World shares hit fresh 30-month highs on Friday, driven by bullish views of both economic growth and corporate earnings, although gains were threatened by rising oil prices linked to Middle East tension.
Brent crude rose above $103 a barrel, as unrest spreading across the Middle East fanned fears of a supply disruption in the major oil-producing region.
U.S. crude fell, but held above $86 a barrel, after jumping more than $1.00 the previous day.
There appeared little, however, to disrupt a global rally in stocks that has driven world shares up around 5 percent, with developed market indexes such as the U.S. S&P 500 , Japanese Nikkei 225 and European FTSEurofirst 300 gaining more than 6 percent.
The MSCI all-country world stock index was up 0.1 percent having earlier hit a new 30-month high. “There is just a greater conviction in the more promising outlook in global economic growth,” said Mike Lenhoff, chief strategist at wealth manager Brewin Dolphin.
“We are moving from recovery phase to a sustainable expansion.”
The FTSEurofirst 300 was flat after rising for five consecutive sessions.
An example of the growth-related drive came from France’s Lafarge which rose after it predicted stronger cement demand in its markets this year thanks to rapid expansion in emerging countries.
Earlier, Japan’s Nikkei closed up with tiny gains.
Investors, meanwhile, were keeping an eye on a Group of 20 central bank meeting ahead of a larger two-day event which appears set to struggle to make headway on an ambitious French agenda.
Oil prices — and their impact on global inflation — remained in focus as protestors in Bahrain and Libya bury people killed in recent clashes.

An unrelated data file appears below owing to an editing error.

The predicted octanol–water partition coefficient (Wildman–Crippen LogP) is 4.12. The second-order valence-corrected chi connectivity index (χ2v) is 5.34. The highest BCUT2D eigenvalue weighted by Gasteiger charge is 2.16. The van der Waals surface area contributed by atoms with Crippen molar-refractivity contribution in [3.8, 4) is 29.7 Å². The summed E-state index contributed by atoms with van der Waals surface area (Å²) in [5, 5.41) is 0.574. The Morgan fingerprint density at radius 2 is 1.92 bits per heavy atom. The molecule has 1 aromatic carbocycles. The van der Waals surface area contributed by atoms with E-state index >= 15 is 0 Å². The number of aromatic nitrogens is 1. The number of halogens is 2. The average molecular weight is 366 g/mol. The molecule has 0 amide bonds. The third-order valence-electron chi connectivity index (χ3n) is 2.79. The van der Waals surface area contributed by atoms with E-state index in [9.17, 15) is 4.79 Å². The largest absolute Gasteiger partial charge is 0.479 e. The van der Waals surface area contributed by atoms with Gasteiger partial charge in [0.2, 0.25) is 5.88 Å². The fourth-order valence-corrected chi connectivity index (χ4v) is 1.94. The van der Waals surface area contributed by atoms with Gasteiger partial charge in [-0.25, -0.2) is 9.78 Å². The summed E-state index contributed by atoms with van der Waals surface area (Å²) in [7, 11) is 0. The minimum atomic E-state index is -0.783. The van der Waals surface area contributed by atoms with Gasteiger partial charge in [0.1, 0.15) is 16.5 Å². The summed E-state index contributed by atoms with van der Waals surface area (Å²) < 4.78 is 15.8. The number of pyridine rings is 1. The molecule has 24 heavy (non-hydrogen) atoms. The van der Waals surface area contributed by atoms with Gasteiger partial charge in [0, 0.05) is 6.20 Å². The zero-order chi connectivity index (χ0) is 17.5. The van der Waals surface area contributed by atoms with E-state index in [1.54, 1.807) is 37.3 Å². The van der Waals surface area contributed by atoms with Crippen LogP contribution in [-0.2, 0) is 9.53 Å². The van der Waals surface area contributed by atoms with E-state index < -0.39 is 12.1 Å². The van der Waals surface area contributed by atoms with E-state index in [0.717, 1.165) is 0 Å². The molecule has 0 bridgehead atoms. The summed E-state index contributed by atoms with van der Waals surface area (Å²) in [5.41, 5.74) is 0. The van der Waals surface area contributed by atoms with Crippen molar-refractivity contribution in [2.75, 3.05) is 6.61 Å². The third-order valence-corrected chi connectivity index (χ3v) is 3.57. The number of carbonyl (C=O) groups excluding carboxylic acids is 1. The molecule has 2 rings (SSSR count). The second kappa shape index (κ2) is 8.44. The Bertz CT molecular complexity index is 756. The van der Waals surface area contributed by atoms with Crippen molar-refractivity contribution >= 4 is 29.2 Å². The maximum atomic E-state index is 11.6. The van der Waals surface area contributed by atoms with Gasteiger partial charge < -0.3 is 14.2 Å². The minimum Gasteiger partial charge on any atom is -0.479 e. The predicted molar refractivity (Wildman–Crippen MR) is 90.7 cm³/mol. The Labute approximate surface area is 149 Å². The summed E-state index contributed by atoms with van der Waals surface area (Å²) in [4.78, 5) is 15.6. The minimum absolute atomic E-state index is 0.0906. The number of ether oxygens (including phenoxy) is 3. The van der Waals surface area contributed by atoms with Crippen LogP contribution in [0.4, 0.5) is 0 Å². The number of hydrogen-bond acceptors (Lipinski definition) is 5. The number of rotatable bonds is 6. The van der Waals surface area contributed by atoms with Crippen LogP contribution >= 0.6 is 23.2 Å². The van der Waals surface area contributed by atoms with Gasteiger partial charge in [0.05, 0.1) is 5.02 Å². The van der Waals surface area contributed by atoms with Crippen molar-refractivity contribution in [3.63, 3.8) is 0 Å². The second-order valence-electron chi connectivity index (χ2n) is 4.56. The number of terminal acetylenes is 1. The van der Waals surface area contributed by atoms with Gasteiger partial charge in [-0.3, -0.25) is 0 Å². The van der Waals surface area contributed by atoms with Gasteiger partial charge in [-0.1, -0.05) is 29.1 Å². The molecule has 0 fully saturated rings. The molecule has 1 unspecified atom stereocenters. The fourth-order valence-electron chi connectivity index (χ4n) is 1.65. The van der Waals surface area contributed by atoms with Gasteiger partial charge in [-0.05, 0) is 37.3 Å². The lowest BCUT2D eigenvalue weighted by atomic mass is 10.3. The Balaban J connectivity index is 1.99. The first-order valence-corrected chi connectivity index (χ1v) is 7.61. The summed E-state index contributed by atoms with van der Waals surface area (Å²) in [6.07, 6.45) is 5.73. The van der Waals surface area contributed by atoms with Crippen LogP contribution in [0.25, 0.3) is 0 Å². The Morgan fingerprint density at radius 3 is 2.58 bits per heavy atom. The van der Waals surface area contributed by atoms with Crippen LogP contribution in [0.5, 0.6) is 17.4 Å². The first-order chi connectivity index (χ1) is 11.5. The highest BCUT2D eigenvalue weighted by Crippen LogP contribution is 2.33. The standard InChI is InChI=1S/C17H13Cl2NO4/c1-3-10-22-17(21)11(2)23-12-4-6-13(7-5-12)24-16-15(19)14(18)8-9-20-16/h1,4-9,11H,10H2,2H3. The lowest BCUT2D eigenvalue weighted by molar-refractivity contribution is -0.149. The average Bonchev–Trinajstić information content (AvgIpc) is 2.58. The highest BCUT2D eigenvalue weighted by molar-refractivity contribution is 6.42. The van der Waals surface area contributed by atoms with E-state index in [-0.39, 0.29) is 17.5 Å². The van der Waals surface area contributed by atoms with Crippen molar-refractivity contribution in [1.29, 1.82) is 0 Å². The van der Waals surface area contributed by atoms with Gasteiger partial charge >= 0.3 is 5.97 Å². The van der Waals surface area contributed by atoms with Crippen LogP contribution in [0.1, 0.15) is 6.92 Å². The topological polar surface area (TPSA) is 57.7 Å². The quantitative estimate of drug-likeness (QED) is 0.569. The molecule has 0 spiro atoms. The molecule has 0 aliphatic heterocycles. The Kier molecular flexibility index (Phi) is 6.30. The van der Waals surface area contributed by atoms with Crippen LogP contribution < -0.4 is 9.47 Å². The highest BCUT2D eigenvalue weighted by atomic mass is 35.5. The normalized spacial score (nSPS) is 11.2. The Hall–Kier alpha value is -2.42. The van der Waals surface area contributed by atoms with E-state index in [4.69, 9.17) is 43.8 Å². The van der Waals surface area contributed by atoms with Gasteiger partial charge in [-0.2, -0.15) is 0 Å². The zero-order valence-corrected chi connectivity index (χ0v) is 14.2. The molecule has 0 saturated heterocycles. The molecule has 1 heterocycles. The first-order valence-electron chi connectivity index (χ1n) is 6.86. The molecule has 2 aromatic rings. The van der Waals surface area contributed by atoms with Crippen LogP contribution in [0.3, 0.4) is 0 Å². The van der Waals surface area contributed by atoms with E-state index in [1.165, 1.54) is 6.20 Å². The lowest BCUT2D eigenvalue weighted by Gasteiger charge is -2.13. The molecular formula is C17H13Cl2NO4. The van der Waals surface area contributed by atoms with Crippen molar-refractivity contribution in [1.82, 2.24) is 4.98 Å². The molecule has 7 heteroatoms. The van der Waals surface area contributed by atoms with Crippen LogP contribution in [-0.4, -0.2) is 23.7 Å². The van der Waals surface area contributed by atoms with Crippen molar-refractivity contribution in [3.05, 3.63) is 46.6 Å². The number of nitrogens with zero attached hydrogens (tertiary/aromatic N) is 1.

In Libya’s eastern city of Benghazi early on Friday, thousands of anti-government protesters crowded on to the streets, a day after “Day of Rage” demonstrations led to skirmishes with security forces in which more than 20 people may have been killed.
Tension between Israel and Iran also continued over the latter’s plans to send navy ships through the Suez Canal, a move that Israel has called a “provocation”.
Investors do not expect the rising tensions to disrupt the global risk rally too much unless the various situations become more violent and volatile.
“Short-term geopolitical nervousness will continue to underpin Brent prices, but in terms of fundamentals, support will come from the gradually recovering U.S. economy and the ongoing momentum in China,” said David Cohen, director at Action Economics in Singapore.
Rising inflation, meanwhile, was underlined by German producer prices for January exceeding forecasts to post their strongest year-on-year rise since October 2008, up 5.7 percent.
On foreign exchange markets, the euro slipped due to ongoing speculation European officials will struggle to agree on how to solve euro zone debt problems, while the dollar recovered losses as investors took a breather from selling before a U.S. market holiday. The euro traded 0.1 percent lower on the day at $1.3580.
Sterling meanwhile rose against both currencies on market talk that another member of the Bank of England’s Monetary Policy Committee had moved into the hawks’ camp by voting for a rate rise in February. Minutes of the February meeting, at which the bank left rates on hold at a record low of 0.5 percent despite rising inflation, are due for release on Wednesday.